Souper Star Susan Nagel PhD: Endocrine Disruptors
Meet our new Souper Star, Susan Nagel PhD!
Susan is an associate professor of Obstetrics, Gynecology, and Women’s Health at the University of Missouri. Her research focuses on hormones and endocrine-disrupting chemicals.
Susan became involved in the study of endocrine disruption when she was asked to research the way BPA is carried in the blood. When the studies were complete, and the paper that linked BPA in plastics to endocrine disruption was published, she continued to study endocrine disruptors and their potential impact on our health.
I feel very fortunate to have connected with Susan, and to have the opportunity to ask her questions about the role Endocrine Disruptors play in our lives. Thank you Susan!
The Endocrine Society defines an endocrine disruptor as “Any chemical or mixture of chemicals that interferes with any aspect of hormone action”
What does it mean when scientists say that plastics mimic estrogen?
Estrogens are female sex hormones that work at very low concentrations. These small hormones are essential for normal development, growth and fertility. For example, it takes very little estrogen to cause the cells that line the uterus to grow to prepare for a successful pregnancy or to cause breast cancer cells to grow. To do their work, they move into cells and bind to specific receptors—imagine a lock and key: estrogen is the key and their receptor is the lock.
Chemicals can come out of plastic that can fit into this estrogen lock. Some chemicals can open the lock-like estrogen, while other chemicals can fit into the lock, but not open it, and block estrogen from doing its work.
It is very important to note that endocrine disruptors can work on dozens of different hormone systems in addition to estrogen.
What do you find the most unsettling in terms of their effect/impact on women’s health?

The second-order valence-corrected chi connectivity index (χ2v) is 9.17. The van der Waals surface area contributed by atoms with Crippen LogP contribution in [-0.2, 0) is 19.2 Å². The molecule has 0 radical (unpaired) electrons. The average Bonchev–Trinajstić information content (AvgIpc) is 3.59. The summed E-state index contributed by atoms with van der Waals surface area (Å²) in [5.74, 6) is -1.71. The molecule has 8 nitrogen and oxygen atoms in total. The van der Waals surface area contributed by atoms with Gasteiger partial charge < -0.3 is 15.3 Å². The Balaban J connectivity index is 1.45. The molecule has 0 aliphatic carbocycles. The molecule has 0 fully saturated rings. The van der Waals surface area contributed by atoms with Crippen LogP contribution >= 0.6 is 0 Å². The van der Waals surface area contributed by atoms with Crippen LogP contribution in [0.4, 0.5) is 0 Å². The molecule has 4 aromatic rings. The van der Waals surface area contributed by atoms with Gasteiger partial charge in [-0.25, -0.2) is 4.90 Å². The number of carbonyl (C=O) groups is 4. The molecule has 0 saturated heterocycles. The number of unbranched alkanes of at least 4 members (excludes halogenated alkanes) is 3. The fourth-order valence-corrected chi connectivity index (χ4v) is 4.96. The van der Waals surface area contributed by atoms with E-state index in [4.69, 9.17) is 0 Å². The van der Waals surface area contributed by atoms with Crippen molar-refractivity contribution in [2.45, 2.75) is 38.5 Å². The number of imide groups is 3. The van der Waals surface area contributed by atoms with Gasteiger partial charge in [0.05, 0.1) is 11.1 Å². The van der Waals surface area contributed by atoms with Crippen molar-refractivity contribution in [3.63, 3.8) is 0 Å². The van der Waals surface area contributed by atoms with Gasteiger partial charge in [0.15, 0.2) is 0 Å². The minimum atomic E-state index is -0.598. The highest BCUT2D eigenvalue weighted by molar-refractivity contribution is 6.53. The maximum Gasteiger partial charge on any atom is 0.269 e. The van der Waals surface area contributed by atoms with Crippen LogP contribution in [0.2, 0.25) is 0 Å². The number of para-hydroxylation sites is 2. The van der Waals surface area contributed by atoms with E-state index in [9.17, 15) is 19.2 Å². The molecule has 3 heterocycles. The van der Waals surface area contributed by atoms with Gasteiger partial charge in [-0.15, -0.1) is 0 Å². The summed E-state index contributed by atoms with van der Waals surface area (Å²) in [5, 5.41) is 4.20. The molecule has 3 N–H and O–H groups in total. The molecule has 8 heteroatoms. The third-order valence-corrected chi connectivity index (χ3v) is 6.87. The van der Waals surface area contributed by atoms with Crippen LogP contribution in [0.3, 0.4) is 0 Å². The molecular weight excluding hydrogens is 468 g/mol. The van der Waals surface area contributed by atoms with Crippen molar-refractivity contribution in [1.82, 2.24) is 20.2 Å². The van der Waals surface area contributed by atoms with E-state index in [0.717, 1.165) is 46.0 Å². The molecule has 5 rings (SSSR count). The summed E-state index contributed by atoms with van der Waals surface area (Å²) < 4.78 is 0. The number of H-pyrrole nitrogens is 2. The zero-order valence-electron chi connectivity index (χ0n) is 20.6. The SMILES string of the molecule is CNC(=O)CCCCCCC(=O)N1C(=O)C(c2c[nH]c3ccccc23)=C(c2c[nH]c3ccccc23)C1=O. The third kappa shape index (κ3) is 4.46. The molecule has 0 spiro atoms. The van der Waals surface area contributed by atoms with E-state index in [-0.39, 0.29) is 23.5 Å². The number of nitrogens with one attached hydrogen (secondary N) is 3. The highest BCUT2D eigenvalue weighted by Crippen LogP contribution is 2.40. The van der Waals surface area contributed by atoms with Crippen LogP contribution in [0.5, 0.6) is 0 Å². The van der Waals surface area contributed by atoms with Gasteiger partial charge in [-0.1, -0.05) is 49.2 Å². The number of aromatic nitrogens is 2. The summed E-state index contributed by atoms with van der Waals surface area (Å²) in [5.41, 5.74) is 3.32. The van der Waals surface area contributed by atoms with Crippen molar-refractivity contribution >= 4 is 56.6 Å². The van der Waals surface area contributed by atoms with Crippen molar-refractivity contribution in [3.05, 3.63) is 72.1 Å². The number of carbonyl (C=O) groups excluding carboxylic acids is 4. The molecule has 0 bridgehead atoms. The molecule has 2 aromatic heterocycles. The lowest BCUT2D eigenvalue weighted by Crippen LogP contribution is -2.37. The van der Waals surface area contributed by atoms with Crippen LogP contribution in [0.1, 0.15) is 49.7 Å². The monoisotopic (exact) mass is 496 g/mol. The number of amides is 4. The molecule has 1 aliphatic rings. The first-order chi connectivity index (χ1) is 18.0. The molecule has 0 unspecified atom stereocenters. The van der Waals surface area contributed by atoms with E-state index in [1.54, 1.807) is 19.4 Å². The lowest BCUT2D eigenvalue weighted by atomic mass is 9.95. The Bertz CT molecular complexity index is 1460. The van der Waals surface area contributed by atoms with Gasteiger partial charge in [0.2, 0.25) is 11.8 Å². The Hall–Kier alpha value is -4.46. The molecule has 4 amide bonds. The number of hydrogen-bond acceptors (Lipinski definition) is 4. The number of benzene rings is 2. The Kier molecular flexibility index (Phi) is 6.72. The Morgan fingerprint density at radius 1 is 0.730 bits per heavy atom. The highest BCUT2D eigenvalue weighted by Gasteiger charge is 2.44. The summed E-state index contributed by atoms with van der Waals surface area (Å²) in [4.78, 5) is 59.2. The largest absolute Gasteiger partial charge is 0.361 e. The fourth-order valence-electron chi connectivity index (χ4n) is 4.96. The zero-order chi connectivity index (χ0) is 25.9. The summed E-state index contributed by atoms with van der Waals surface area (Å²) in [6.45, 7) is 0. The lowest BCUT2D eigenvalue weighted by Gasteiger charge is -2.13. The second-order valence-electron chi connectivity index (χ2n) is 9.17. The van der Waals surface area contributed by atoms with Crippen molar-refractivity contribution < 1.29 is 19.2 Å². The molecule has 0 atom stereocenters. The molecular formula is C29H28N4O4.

Pregnant women and their fetuses are particularly vulnerable to endocrine disruption because exposure can permanently alter the development of babies.
What are the top 3 implications to women’s health?
- Infertility: Difficulty getting and staying pregnant
- Hormone responsive diseases like endometriosis and reproductive tract cancers.
- It is very possible that endocrine disruptors exacerbate hormone related mood disorders like PMS, but to my knowledge this has not been systematically studied.
If you were to go into a home and eliminate the top offenders – what would the top 5 be?
- Plastic food containers
- Plastics in the microwave
- Indoor and garden pesticides
- Older non-stick pans
- Plastic water bottles of any kind
Where do you think people would be most surprised to find Endocrine Disruptors?
Household dust and dirt! Endocrine disruptors from inside and outside the home can accumulate there-use a vacuum with a HEPA filter.
I get the sense that what we are just learning about the tip of the iceberg. How far reaching do you think the health problems are as a result?
They are potentially vast. We know from laboratory studies that when the unborn and the young are exposed to endocrine disruptors, there is an increased risk of behavioral disorders, infertility, cancer, diabetes, obesity, thyroid disorders, endometriosis and other reproductive disorders later in life.
What can a family do to eliminate their exposure to Endocrine Disruptors?
- Use glass instead of plastic
- Reduce “product use” lotions, perfumes, makeup, cleaners, antibacterial soaps, air fresheners, canned foods
- Eat fresh, local and/or organic foods
- Rinse canned foods like beans before use
- Use a vacuum cleaner with a HEPA filter
What are the words people should watch for when reading product labels?
Phthalates, parabens, “fragrance”
Can Endocrine Disruptors be found in our food?
Yes, pesticides used to grow food, plastics used to package and store food, and other manufacturing chemicals find their way into our food.
How can people advocate for themselves, and their families, with respect to food manufacturers and the government?
Vote with your wallet—make choices that send a message to manufacturers. Talk to friends, family, colleagues and local, state and national legislators about endocrine disruptors.
I have children, what would be your #1 piece of advice to help them reduce the impact of exposure on their health?
Make healthy choices! Be active, get plenty of sleep and reduce your consumption of sugar-laden beverages and junk food.
It sounds like a cliché, but it is absolutely true. These are proven ways to make our bodies healthier, stronger and more resistant to disease. In addition, the more processed the food (think junk food), the more chemicals you are exposed to.
If a product is listed BPA free, is it safe?
We are finding that many products that are labeled “BPA free” still contain endocrine disruptors.